You just never know what will turn up 70 years later.

Just noticed in Parts list * C01Q 13009 Bulb 32-21 C.P. 6-8 Volts is lower candle power on High than these at 50 C.P. on High. Better illumination with these ones but draws more current.

Cheers,
Attached Thumbnails
IMG_0260a.JPG   IMG_0263a.JPG  
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Last edited by Jacques Reed; 30-03-21 at 08:03. Reason: Added Parts List info
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  #65  
Old 08-04-21, 15:47
m606paz m606paz is offline
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Can help me with this Ford wire no listed in part list?
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  #66  
Old 08-04-21, 20:29
Andrew Rowe Andrew Rowe is offline
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Part number would almost suggest that this is for a Rear - engine armored car,
For the Indian Pattern one's, armored cable, Cheers Andrew.
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  #67  
Old 04-02-22, 03:03
Jacques Reed Jacques Reed is offline
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Default Ford CMP Trucks- Battery Indicators vs Ammeters

Some aspects of the following may have been covered before on MLU but it may still be of interest to restorers.

I have noticed most wiring diagrams in Ford CMP Maintenance Manuals and Handbooks do not show the wiring for an ammeter equipped instrument panel. A discussion about wiring with a fellow MLU Member prompted me to investigate it a bit further. The only reference I could find was a 1945 Australian “Drivers Handbook for Ford” which showed an “Ammeter” in the dashboard layout diagram. All other publications show it as a “Battery Indicator” There are also some wartime Ford commercial truck wiring diagrams showing an ammeter and not a battery indicator.

Thanks to Mariano Paz’s 1945 Ford CMP wiring diagram data plate, my original harness, and the link below I have a clearer picture. Also going back to Electricity 101- Ammeters vs Voltmeters helps to make it clearer. Ammeters- measure current flow in a circuit and placed in series. Voltmeters- measure electrical potential difference between two points in a circuit and placed in parallel.

1939-40 Fords, Mercs, and Lincolns, and early war CMP’s used a gauge with “BATT” displayed on the face which is really a voltmeter. Ammeters display “DIS-CHG” on the face. Later in the war, the Ford commercial instruments, used in the CMP’s, were changed from battery indicators to ammeters. This was prior to the military round gauge instrument panel being adopted. As of the May 1943 F15-A Spare Parts List. however, only “Battery Indicators” are listed, and not ammeters.

On indicators with “BATT” displayed the current flows from the starter solenoid first to the voltage regulator battery terminal, then to the ignition switch, and then to one terminal on the Battery Indicator. The other terminal on the indicator goes to earth. This is shown on all the early wiring diagrams and is correct. I must admit I thought in the past that was wrong but I was looking at my ammeter’s wiring and not that of a voltmeter.

When the Ford commercial ammeters replaced the battery indicators on CMP’s the wiring could be the same for both the Ford gauges and the military round gauges. The current flows from the starter solenoid to the ammeter first, and then to the voltage regulator battery terminal. If an early BATT gauge harness is used on an ammeter equipped truck or an ammeter harness used with a battery indicator equipped truck it could cause serious electrical problems.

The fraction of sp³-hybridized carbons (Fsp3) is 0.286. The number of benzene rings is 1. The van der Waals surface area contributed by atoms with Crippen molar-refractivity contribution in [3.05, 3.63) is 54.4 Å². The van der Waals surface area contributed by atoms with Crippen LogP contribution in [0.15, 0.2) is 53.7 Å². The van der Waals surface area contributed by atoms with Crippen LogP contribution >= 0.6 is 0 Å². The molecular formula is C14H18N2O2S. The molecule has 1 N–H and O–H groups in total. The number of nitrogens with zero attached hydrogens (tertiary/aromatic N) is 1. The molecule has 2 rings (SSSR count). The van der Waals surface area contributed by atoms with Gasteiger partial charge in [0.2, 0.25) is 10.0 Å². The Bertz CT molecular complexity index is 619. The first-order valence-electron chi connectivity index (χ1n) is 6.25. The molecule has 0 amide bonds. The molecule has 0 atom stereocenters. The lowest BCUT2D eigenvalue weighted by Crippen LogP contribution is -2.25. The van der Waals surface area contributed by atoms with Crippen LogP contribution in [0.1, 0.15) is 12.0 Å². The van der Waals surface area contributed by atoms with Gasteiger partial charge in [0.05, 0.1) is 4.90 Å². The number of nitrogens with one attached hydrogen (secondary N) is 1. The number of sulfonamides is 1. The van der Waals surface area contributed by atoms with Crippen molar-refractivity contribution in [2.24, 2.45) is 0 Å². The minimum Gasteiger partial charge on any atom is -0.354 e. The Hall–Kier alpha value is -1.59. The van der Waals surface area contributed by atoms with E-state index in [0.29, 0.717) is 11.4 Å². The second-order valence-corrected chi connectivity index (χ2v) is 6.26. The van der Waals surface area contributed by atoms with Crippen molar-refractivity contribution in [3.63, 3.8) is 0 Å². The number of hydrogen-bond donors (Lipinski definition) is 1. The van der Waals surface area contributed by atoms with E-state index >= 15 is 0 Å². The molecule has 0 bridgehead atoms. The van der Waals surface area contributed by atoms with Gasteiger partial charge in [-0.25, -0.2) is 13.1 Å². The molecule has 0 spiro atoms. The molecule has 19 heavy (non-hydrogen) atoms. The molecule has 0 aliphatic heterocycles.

Things to keep in mind if repairing, making or buying a wiring harness, or changing gauges.

And yes, the battery indicator and oil pressure gauges are on the wrong side in the photo and “BATT” should be on the bottom. That’s how I bought it.
I have been told the gauges are the same and can be used if you change the faces, but you can only swap a BATT, not an ammeter, with the fuel gauge, and the temp with the oil pressure gauges due to the mounting hole positions.

Hope this is of some help and interest.

The following link may help to explain it all.

https://fifthaveinternetgarage.blogs...gauge-and.html
Attached Thumbnails
CMP wiring 1943 schematic mlu.jpg   IMG_0097 mlu.JPG   voltmeter and 50 psi mlu.JPG  
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Last edited by Jacques Reed; 10-03-22 at 04:31. Reason: changed ammeter to battery indicator
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  #68  
Old 19-04-22, 08:15
Ganmain Tony's Avatar
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Default Early Wiring.

Following Jacques excellent information, found this diagram in the drivers book.

Ford Special Pattern Vehicles Third edition, Page 184.
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Wiring Diagram Cab 12 1.jpg  
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Last edited by Ganmain Tony; 20-04-22 at 10:14. Reason: correct page in drivers book.
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  #69  
Old 19-05-22, 04:59
Jacques Reed Jacques Reed is offline
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Default Ford CMP Cab 13- Sidelight fitting wiring

Good Day,

A while back I noticed a short 22" long wire attached to the left side of the small harness on the Ford cab 13 shell. It lead nowhere and had been cut, but tracing it back it went to the sidelights terminal on the terminal block. On that basis it was most likely the original lead to the left sidelight. It reached all the way to the left sidelight and when moved to the tail at the terminal block for the right sidelight, it would also reach the right sidelight.